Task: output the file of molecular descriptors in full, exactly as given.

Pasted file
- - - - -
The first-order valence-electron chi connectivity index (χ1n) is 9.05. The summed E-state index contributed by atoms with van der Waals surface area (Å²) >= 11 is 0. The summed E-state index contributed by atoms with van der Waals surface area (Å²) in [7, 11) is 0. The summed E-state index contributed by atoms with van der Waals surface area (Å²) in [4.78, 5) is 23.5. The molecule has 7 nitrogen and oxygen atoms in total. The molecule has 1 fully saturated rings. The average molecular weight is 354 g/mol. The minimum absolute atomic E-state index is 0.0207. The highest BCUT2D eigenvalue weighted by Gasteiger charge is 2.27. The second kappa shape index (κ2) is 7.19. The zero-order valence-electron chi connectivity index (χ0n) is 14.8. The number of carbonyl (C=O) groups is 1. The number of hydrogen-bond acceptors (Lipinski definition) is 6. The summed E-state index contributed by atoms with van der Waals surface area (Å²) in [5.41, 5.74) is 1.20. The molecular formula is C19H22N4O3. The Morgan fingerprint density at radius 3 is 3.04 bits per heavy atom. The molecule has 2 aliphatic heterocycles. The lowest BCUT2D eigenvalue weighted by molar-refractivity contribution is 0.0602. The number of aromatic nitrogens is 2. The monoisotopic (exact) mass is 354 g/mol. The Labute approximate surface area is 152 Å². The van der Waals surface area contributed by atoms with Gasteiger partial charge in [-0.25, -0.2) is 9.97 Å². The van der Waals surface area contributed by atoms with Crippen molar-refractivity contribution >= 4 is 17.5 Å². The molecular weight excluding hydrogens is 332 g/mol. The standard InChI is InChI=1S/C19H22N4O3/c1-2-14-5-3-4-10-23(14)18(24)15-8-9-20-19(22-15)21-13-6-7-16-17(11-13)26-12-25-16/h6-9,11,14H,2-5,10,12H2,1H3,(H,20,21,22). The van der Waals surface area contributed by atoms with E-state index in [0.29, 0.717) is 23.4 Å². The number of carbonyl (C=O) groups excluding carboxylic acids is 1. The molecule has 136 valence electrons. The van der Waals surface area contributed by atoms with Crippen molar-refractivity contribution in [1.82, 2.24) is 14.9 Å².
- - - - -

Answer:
The first-order valence-electron chi connectivity index (χ1n) is 9.05. The summed E-state index contributed by atoms with van der Waals surface area (Å²) >= 11 is 0. The summed E-state index contributed by atoms with van der Waals surface area (Å²) in [7, 11) is 0. The summed E-state index contributed by atoms with van der Waals surface area (Å²) in [4.78, 5) is 23.5. The molecule has 7 nitrogen and oxygen atoms in total. The molecule has 1 fully saturated rings. The average molecular weight is 354 g/mol. The minimum absolute atomic E-state index is 0.0207. The highest BCUT2D eigenvalue weighted by Gasteiger charge is 2.27. The second kappa shape index (κ2) is 7.19. The zero-order valence-electron chi connectivity index (χ0n) is 14.8. The number of carbonyl (C=O) groups is 1. The number of hydrogen-bond acceptors (Lipinski definition) is 6. The summed E-state index contributed by atoms with van der Waals surface area (Å²) in [5.41, 5.74) is 1.20. The molecular formula is C19H22N4O3. The Morgan fingerprint density at radius 3 is 3.04 bits per heavy atom. The molecule has 2 aliphatic heterocycles. The lowest BCUT2D eigenvalue weighted by molar-refractivity contribution is 0.0602. The number of aromatic nitrogens is 2. The monoisotopic (exact) mass is 354 g/mol. The Labute approximate surface area is 152 Å². The van der Waals surface area contributed by atoms with Gasteiger partial charge in [-0.25, -0.2) is 9.97 Å². The van der Waals surface area contributed by atoms with Crippen molar-refractivity contribution >= 4 is 17.5 Å². The molecular weight excluding hydrogens is 332 g/mol. The standard InChI is InChI=1S/C19H22N4O3/c1-2-14-5-3-4-10-23(14)18(24)15-8-9-20-19(22-15)21-13-6-7-16-17(11-13)26-12-25-16/h6-9,11,14H,2-5,10,12H2,1H3,(H,20,21,22). The van der Waals surface area contributed by atoms with E-state index in [0.29, 0.717) is 23.4 Å². The number of carbonyl (C=O) groups excluding carboxylic acids is 1. The molecule has 136 valence electrons. The van der Waals surface area contributed by atoms with Crippen molar-refractivity contribution in [1.82, 2.24) is 14.9 Å².